MILFORD, PA — Election season is in full swing, and last week, a number of campaigns focused their efforts on Northeast Pennsylvania. Democratic presidential nominee Joe Biden traveled to …
MILFORD, PA — Election season is in full swing, and last week, a number of campaigns focused their efforts on Northeast Pennsylvania. Democratic presidential nominee Joe Biden traveled to Lackawanna County for a CNN town hall last Thursday, and Eric Trump represented his father’s reelection campaign the following night at a rally in Milford. Over the weekend, candidates in state and federal congressional races made appearances in Honesdale.
More than 100 Trump supporters sporting red “Make America Great Again” hats and carrying a variety of flags and signs turned out to hear Eric Trump at Superior Laminating. On the way to the event, dozens of residents who opposed the rally lined the sidewalks at the East Harford Street and Broad Street intersection, holding Biden-Harris signs and banners with liberal slogans.
The president’s son opened his speech by addressing the “sleepy protesters” and said that a few men from the crowd could “tear them to pieces.” He added that “the toughest people in this country are with Trump” and that the protesters are “all these little beta people.”
He spoke at length about the shortcomings of the Democratic Party, saying that, in recent years, it has become increasingly radicalized and that it was no longer the party of John F. Kennedy or Bill Clinton, with whom Republicans could apparently find common-ground. He listed off a number of current, high-profile Democrats such as Alexandria Ocasio-Cortez, Ilhan Omar, Nancy Pelosi and Chuck Schumer to a chorus of boos and jeers for each name.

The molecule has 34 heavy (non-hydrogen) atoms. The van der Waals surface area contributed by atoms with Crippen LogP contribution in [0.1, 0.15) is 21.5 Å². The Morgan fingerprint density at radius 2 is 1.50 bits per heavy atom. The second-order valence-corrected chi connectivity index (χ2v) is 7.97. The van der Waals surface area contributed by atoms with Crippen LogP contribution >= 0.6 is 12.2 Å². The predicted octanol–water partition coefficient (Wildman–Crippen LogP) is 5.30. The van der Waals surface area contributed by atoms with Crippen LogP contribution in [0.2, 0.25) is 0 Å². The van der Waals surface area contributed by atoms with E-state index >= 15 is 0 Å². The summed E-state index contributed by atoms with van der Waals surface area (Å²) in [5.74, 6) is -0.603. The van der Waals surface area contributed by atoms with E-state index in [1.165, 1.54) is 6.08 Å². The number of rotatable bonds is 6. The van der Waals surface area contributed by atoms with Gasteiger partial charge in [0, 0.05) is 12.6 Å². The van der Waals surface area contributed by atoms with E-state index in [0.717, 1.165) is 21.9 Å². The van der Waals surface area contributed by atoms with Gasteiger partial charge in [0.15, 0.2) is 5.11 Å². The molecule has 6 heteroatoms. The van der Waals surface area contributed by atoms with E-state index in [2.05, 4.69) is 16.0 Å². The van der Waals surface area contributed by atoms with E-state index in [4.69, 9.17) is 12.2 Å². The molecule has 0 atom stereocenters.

“It’s not even Democratic versus Republican anymore,” Trump said. “It’s good versus evil.”
Listing his father’s accomplishments while in office, he first talked about reinstating Christian phrases. “We’re saying ‘Merry Christmas’ again, we’re saying ‘God bless America’ again.” He also praised the administration’s efforts to slow down illegal immigration at the U.S.-Mexico border.
However, he called the appointment of more than 200 federal judges to courts throughout the country his father’s greatest accomplishment. Working with the Republican-led Senate, the administration has achieved a historic rate of judicial appointments. Just hours before the world learned that Supreme Court Associate Justice Ruth Bader Ginsburg had passed away, Trump told the crowd that—if reelected—the president could have the opportunity to appoint three or four new Supreme Court justices.
“If you care about religious liberty, if you care about the Second Amendment... abortion as well, that puts those issues to bed for literally the next 40 years,” he said. “My father’s greatest legacy might actually be the judicial system.”
The Republican candidate for PA’s Eighth Congressional District in the House of Representatives, Jim Bognet, introduced Trump that night. He also took the opportunity to promote his own campaign, promising to protect health care and social security and alleging, among some other personal jibes, that his opponent and Democratic incumbent Matt Cartwright does not have a connection to the region because he was educated elsewhere.
“He grew up in Canada. Just think about that,” Bognet said about Cartwright, who was born in Pennsylvania and attended Upper Canada College, a private K-12 international boarding school for boys.
At an event in Honesdale the following day, Cartwright said that political campaigns should focus on the candidates’ policies, not personal life.
“Run on the issues. Don’t go around leveling personal attacks,” he said. “That’s not the way I conduct myself, and I don’t think the people in Northeastern Pennsylvania appreciate that stuff.”
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